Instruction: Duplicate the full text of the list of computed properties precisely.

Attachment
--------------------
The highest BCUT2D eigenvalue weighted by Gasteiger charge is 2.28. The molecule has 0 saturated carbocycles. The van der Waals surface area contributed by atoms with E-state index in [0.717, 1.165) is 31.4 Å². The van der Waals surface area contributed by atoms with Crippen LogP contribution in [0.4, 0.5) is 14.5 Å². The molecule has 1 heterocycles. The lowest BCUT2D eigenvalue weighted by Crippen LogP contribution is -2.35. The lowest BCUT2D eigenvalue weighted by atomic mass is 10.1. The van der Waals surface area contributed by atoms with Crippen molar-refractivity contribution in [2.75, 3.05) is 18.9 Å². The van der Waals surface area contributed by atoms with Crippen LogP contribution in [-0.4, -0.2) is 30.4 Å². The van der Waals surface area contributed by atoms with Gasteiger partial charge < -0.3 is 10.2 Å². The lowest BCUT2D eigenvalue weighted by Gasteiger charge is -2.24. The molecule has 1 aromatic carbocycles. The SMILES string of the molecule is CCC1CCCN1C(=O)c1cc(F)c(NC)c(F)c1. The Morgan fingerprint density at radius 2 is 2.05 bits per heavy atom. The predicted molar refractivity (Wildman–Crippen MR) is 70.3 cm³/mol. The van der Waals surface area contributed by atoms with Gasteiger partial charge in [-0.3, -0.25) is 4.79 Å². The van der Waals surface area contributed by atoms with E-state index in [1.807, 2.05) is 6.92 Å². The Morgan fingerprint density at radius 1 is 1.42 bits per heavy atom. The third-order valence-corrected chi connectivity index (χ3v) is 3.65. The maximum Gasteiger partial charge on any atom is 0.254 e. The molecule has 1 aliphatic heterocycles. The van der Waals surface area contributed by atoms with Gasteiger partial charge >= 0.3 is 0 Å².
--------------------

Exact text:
The highest BCUT2D eigenvalue weighted by Gasteiger charge is 2.28. The molecule has 0 saturated carbocycles. The van der Waals surface area contributed by atoms with E-state index in [0.717, 1.165) is 31.4 Å². The van der Waals surface area contributed by atoms with Crippen LogP contribution in [0.4, 0.5) is 14.5 Å². The molecule has 1 heterocycles. The lowest BCUT2D eigenvalue weighted by Crippen LogP contribution is -2.35. The lowest BCUT2D eigenvalue weighted by atomic mass is 10.1. The van der Waals surface area contributed by atoms with Crippen molar-refractivity contribution in [2.75, 3.05) is 18.9 Å². The van der Waals surface area contributed by atoms with Crippen LogP contribution in [-0.4, -0.2) is 30.4 Å². The van der Waals surface area contributed by atoms with Gasteiger partial charge < -0.3 is 10.2 Å². The lowest BCUT2D eigenvalue weighted by Gasteiger charge is -2.24. The molecule has 1 aromatic carbocycles. The SMILES string of the molecule is CCC1CCCN1C(=O)c1cc(F)c(NC)c(F)c1. The Morgan fingerprint density at radius 2 is 2.05 bits per heavy atom. The predicted molar refractivity (Wildman–Crippen MR) is 70.3 cm³/mol. The van der Waals surface area contributed by atoms with Gasteiger partial charge in [-0.3, -0.25) is 4.79 Å². The van der Waals surface area contributed by atoms with E-state index in [1.807, 2.05) is 6.92 Å². The Morgan fingerprint density at radius 1 is 1.42 bits per heavy atom. The third-order valence-corrected chi connectivity index (χ3v) is 3.65. The maximum Gasteiger partial charge on any atom is 0.254 e. The molecule has 1 aliphatic heterocycles. The van der Waals surface area contributed by atoms with Gasteiger partial charge >= 0.3 is 0 Å².